... the urge to write sequels and prequels is almost always an homage of sorts. We don’t want more of books we hate. The books that get re-written and re-imagined are beloved. We don’t want them ever to be over. We pay them the great compliment of imagining that they’re almost real: that there must be more to the story, and that characters we know so well — Elizabeth Bennet, for one, or Sherlock Holmes, who has probably inspired more sequels than any other fictional being — must have more to their lives.Charles McGrath's essay on literary prequels and sequels entitled The Sincerest Form of Lawsuit Bait is at The New York Times and takes in Austen + Zombies as well as J.D Salinger's injunction to halt the publication of Fredrik Colting's 60 Years Later: Coming Through the Rye.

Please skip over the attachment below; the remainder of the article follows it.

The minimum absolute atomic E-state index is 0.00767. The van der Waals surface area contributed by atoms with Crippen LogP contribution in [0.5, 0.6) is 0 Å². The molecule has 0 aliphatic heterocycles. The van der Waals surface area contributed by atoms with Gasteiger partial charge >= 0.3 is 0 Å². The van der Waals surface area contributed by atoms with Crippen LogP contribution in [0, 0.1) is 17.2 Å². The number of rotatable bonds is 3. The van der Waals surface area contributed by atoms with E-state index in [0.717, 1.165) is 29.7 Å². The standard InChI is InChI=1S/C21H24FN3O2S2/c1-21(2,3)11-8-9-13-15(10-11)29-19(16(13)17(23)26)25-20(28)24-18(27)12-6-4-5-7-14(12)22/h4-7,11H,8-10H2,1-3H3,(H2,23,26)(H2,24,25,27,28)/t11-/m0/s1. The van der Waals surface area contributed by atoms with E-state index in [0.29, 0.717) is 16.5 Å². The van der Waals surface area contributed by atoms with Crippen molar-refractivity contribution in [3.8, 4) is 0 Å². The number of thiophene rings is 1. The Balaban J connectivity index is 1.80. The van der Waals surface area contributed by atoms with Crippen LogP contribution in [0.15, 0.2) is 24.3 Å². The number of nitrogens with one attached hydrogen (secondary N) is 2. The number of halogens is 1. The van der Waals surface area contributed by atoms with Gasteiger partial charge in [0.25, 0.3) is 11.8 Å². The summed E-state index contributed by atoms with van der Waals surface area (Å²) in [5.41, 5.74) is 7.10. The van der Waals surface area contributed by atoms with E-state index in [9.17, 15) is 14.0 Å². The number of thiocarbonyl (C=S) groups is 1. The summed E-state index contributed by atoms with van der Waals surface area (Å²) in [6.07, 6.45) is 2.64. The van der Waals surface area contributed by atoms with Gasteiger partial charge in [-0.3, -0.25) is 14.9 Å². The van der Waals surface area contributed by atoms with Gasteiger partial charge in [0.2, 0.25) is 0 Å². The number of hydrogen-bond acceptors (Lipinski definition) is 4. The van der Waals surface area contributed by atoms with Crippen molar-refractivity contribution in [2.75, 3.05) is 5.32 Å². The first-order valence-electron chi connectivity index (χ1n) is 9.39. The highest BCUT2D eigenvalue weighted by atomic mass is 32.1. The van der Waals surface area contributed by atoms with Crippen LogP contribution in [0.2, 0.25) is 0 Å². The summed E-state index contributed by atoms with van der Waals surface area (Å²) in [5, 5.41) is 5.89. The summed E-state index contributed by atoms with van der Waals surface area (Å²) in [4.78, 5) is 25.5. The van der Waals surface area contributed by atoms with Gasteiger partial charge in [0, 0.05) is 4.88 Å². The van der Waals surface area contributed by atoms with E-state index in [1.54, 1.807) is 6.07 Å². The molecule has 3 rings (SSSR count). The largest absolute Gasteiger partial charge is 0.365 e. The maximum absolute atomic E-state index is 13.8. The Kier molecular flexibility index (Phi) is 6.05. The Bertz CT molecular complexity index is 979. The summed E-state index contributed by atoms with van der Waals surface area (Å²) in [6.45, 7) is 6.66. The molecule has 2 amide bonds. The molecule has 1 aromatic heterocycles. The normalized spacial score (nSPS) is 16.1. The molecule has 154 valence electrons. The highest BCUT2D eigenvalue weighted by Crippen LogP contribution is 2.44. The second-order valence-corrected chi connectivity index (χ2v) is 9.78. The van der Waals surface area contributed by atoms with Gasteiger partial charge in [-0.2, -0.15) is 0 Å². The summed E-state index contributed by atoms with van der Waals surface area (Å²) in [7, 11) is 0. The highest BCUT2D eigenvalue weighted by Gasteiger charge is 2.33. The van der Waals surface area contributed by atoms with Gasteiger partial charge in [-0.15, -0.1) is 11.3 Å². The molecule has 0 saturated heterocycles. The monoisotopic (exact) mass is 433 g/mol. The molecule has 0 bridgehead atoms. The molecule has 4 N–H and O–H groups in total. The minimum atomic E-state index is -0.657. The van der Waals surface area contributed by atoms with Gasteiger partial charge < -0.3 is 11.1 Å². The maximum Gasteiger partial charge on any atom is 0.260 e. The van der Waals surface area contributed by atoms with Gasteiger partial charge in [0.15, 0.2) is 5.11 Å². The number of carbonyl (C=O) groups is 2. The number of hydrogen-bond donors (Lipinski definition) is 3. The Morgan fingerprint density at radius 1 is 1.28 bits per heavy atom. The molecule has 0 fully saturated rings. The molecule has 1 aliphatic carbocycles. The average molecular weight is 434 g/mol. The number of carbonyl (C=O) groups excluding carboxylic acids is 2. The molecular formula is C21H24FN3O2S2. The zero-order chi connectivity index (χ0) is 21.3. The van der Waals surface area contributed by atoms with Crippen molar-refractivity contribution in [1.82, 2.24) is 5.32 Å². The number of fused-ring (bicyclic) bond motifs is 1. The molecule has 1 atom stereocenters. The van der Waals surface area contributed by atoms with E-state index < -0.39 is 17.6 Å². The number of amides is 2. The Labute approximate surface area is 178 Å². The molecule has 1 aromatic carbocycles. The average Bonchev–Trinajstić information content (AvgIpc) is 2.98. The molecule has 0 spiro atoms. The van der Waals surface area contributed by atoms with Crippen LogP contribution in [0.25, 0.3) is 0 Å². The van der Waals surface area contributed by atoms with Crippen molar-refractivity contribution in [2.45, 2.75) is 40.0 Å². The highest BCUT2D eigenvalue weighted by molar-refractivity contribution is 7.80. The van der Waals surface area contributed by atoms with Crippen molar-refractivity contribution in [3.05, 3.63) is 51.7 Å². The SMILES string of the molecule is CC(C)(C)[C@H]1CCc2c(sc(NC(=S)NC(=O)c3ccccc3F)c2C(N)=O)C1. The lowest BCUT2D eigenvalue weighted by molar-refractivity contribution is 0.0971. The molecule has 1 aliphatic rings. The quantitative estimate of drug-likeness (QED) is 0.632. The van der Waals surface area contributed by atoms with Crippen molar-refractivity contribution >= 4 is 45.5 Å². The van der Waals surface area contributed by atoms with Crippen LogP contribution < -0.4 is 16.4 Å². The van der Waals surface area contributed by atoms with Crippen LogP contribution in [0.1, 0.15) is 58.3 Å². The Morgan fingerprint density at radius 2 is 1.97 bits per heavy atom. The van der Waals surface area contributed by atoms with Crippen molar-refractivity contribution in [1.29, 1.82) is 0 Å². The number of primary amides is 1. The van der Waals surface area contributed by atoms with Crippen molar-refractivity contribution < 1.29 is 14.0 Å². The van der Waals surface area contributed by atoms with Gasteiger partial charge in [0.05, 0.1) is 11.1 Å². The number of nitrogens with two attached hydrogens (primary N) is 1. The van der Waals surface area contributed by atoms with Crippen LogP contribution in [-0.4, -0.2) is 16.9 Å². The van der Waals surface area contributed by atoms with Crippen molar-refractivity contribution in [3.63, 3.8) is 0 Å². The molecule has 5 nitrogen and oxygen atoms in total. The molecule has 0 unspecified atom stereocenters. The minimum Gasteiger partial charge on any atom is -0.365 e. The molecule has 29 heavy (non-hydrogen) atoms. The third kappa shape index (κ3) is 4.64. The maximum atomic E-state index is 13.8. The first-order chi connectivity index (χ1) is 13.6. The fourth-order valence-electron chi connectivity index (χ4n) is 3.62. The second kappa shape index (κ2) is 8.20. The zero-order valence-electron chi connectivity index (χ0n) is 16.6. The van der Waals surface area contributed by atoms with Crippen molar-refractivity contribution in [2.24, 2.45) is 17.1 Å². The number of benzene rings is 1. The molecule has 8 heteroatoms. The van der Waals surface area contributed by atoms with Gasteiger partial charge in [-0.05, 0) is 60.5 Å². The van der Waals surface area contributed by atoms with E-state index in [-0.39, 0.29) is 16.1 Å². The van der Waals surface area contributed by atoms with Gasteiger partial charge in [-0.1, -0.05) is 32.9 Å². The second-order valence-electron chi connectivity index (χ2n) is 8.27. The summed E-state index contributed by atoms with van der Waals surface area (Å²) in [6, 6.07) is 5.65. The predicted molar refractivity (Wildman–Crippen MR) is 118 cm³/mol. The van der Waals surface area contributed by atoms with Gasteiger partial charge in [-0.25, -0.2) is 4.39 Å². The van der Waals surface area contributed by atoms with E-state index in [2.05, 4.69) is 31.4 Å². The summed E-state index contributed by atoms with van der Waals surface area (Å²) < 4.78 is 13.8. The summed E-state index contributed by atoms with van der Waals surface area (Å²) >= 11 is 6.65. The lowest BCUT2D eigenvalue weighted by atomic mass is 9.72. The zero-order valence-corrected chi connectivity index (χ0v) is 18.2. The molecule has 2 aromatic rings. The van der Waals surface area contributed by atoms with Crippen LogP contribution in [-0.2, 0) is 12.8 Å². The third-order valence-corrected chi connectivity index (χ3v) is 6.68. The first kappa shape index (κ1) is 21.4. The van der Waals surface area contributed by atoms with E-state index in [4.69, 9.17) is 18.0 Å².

McGrath notes that :
... Mr. Colting’s book has ... become a literary cause célèbre, with a number of legal experts, including one from The New York Times, seeking to overturn the judge’s decision. The argument is that the Colting text is “transformative”: that instead of being a mere rip-off, it adds something original and substantive to Mr. Salinger’s version.